Flags hang in the Johnson Center. Broadside file photo.

As George Mason University prepares to celebrate its diversity during the 31st annual International Week, some student groups are expressing outrage because they feel they will not be represented.

During I-Week, the university hangs the flags of different countries in the Johnson Center. In 2009, a controversy arose over displaying the flag of East Turkestan, a disputed region in China. Since then, the university’s flag display policy has been challenged by other student groups.

On Monday, the university released a revised policy for this year’s I-Week. It states that only flags of countries listed on the immigration documents of Mason students will be displayed. As a consequence, flags such as those of Palestine and Kurdistan, which have been included in the past, will not be flown. These flags can still be displayed at the I-Week opening ceremony and other events with prior registration.

Rizhna Chener, president of the Kurdistan Student Organization, created a Facebook page to raise awareness of this change in policy, which she claims on the page is based on “fears that recognizing non-states … would inflame the Chinese embassy and by extension the Chinese government, which donates a significant amount of money to the university.”

The university’s Confucius Institute receives funding from China, but according to Kathy Trump, associate dean of International Education and Programs, the policy was not put into place to appease a specific country.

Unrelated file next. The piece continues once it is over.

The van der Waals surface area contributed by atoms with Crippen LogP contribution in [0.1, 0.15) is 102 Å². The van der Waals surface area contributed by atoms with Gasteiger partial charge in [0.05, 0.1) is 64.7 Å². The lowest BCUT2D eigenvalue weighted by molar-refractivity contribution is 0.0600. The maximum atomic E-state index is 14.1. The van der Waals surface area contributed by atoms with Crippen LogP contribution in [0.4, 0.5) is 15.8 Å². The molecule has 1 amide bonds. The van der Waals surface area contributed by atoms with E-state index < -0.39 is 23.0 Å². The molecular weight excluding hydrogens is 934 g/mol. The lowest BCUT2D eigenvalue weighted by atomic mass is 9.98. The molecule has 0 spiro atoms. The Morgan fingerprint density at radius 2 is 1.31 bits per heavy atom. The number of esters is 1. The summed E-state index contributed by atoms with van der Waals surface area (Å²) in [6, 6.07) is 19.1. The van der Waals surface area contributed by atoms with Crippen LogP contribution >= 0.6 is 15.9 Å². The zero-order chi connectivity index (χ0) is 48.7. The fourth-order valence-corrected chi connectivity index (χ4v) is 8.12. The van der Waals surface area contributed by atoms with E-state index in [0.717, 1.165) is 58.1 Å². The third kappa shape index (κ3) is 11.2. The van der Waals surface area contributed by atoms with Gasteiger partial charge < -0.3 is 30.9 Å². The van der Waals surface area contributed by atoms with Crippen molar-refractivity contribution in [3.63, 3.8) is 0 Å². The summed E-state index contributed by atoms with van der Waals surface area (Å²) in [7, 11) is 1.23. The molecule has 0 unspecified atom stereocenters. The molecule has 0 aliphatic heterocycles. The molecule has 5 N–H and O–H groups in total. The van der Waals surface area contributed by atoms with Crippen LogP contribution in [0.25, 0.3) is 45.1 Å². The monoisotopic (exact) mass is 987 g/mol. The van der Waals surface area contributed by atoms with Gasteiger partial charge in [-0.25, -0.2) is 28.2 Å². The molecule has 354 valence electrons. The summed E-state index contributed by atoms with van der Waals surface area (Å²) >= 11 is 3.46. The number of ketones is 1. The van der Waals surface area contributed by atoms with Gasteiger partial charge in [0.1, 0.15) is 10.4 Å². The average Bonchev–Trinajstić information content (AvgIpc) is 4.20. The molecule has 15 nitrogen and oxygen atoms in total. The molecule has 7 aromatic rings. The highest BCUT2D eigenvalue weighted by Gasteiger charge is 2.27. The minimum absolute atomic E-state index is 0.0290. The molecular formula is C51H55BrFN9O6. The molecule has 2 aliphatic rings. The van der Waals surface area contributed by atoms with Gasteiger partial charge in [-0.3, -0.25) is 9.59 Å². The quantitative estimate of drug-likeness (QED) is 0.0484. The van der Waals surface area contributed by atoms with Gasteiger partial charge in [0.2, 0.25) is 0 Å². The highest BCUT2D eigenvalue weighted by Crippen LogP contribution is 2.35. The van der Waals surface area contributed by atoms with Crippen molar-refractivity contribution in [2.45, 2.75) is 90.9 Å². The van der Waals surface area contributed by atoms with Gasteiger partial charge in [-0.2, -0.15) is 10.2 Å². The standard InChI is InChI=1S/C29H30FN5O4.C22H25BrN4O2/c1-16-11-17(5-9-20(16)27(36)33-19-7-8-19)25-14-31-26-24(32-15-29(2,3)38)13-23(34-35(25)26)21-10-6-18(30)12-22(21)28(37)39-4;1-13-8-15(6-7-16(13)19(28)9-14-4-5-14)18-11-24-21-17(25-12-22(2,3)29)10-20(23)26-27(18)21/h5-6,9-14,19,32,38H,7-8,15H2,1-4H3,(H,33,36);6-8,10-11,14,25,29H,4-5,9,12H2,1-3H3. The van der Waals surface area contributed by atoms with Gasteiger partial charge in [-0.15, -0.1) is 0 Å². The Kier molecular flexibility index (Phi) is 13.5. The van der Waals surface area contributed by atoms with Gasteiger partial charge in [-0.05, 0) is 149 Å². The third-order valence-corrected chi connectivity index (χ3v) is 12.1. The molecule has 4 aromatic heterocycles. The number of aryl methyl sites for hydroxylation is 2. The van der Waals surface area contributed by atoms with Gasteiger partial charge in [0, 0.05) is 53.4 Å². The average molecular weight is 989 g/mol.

“I want to reassure you that the best interests of our entire campus community, in all its amazing diversity, were kept in mind as we worked to craft the flag guidelines,” Trump said.

Qingwei Hu, president of the Chinese Students and Scholars Association, said CSSA did not raise opposition to flying the flag of East Turkestan and thinks the new flag policy is fair.

At three dialogue sessions held by the Institute for Conflict Analysis and Resolution earlier this school year, attendees discussed issues involving emerging nations and separatist movements.

Trump said the new flag guidelines were based on “many earnest discussions among students, faculty, staff and administrators … [and] input from dialogue sessions.”

Having attended the sessions and voiced her opinion along with other KSO members, Chener said she had been confident the Kurdish flag would be flown this year.

KSO met with Trump on Wednesday to express their disappointment over the new policy. According to Chener, Trump said the policy could not be changed, but perhaps the additional flags could be displayed elsewhere.

Chener said she declined the offer because “that is even more discriminatory. It’s saying we can drink from this water fountain but not that one.”

Chener said KSO plans on organizing a protest to voice opposition to the policy.

The “Mason Bans Flags representing Recognized Student Organizations” Facebook page has attracted more than 150 “likes.”

The Arab Student Association is also disappointed because they think the Palestinian flag should be flown, President Tamara Abdelsamad said.